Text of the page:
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It looks like the Minecraft community could become more connected than ever if the team at Mojang can work a little tech magic. It turns out they’re trying to make it so the game supports cross-platform play.
This news comes from the folks at IGN, who had a chat with Mojang team members during the ongoing Gamescom event in Germany.
Speaking with CEO Jonas Martensson, IGN learned that the latest edition of Minecraft’s code allows for players to interact with the game via OG keyboard and mouse, a touchscreen, as well as an Xbox One controller.
What sounds like clever thinking to allow for multiple inputs was actually designed with more revolutionary implications in mind. Once the upcoming Windows 10 version of Minecraft launches, folks playing on the PC will eventually have the ability to play along with the Pocket Edition crowd, too. Xbox platform versions of the game are planned to eventually join this more inclusive Minecraft party, too.
According to IGN, this information came during a Microsoft event, hence no mention of Sony platforms. In other words, there’s no way of knowing right now if the PlayStation 3 or PlayStation 4 versions of Minecraft will be able to get in on the cross-platform play.
Honestly, since Mojang is now under the Microsoft umbrella and all, I would totally understand if PlayStation gamers were left out in the cold on this one. Then again, wouldn’t that be an unexpectedly forward thinking, kinda-super-rad move on Microsoft’s part to open up the gates for such connectivity? It’s not the kind of functionality likely to sale copies of a game on one platform or another, much less spur on sales of the platforms themselves. Giving Xbox and PlayStaiton gamers their first chance to play together, especially in a game that’s all about creation over competition, could build some strong good will for a publisher that’s having to play a bit of catch up this console generation.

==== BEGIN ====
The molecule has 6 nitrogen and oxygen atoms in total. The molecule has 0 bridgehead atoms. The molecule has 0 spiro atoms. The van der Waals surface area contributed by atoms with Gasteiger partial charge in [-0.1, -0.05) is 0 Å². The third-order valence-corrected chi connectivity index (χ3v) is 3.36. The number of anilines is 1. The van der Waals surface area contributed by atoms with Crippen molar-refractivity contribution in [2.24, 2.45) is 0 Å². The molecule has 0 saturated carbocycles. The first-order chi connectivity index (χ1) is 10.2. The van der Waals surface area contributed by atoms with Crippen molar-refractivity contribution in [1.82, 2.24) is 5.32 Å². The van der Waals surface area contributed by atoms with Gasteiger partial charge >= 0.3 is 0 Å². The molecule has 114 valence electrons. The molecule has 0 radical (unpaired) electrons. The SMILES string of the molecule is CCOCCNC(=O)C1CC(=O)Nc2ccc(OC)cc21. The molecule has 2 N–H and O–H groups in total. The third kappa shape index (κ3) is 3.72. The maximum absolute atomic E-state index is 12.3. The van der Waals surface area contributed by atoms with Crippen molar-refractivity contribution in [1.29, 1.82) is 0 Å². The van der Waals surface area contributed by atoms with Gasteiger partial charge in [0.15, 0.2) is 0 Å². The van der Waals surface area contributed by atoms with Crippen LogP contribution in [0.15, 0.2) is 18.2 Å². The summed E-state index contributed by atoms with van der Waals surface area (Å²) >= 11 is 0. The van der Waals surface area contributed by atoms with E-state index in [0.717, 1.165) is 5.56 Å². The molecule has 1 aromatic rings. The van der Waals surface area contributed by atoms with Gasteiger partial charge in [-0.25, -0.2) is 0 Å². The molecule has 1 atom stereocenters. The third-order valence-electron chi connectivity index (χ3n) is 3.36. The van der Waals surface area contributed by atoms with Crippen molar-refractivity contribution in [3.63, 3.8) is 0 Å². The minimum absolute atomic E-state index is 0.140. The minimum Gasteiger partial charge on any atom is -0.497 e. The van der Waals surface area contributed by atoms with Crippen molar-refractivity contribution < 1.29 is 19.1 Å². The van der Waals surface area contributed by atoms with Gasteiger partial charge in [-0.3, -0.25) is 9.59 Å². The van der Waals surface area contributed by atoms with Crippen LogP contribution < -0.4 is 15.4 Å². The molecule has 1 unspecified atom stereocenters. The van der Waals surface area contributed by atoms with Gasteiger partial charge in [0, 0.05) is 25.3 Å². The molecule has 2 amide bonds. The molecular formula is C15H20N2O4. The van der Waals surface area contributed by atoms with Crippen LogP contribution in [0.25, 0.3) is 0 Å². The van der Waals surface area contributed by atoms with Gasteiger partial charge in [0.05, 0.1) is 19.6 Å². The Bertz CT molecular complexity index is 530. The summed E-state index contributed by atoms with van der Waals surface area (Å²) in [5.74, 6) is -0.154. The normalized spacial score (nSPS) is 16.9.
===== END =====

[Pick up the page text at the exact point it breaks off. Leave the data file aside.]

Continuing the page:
Even if PlayStation versions of Minecraft aren’t brought into the fold, this is still pretty great news for the Xbox, PC and mobile crowd, and that goes double (or triple) if you play the game on multiple platforms. Not only would you be able to carry over your content, but you’d suddenly be able to do things like play with your PC buddies via tablet while on vacation.
While Minecraft has managed to capture the imagination of countless payers and creators for many years now, it’s ideas like this that make a convincing argument for the build-it-yourself adventure game sticking around for quite some time to come.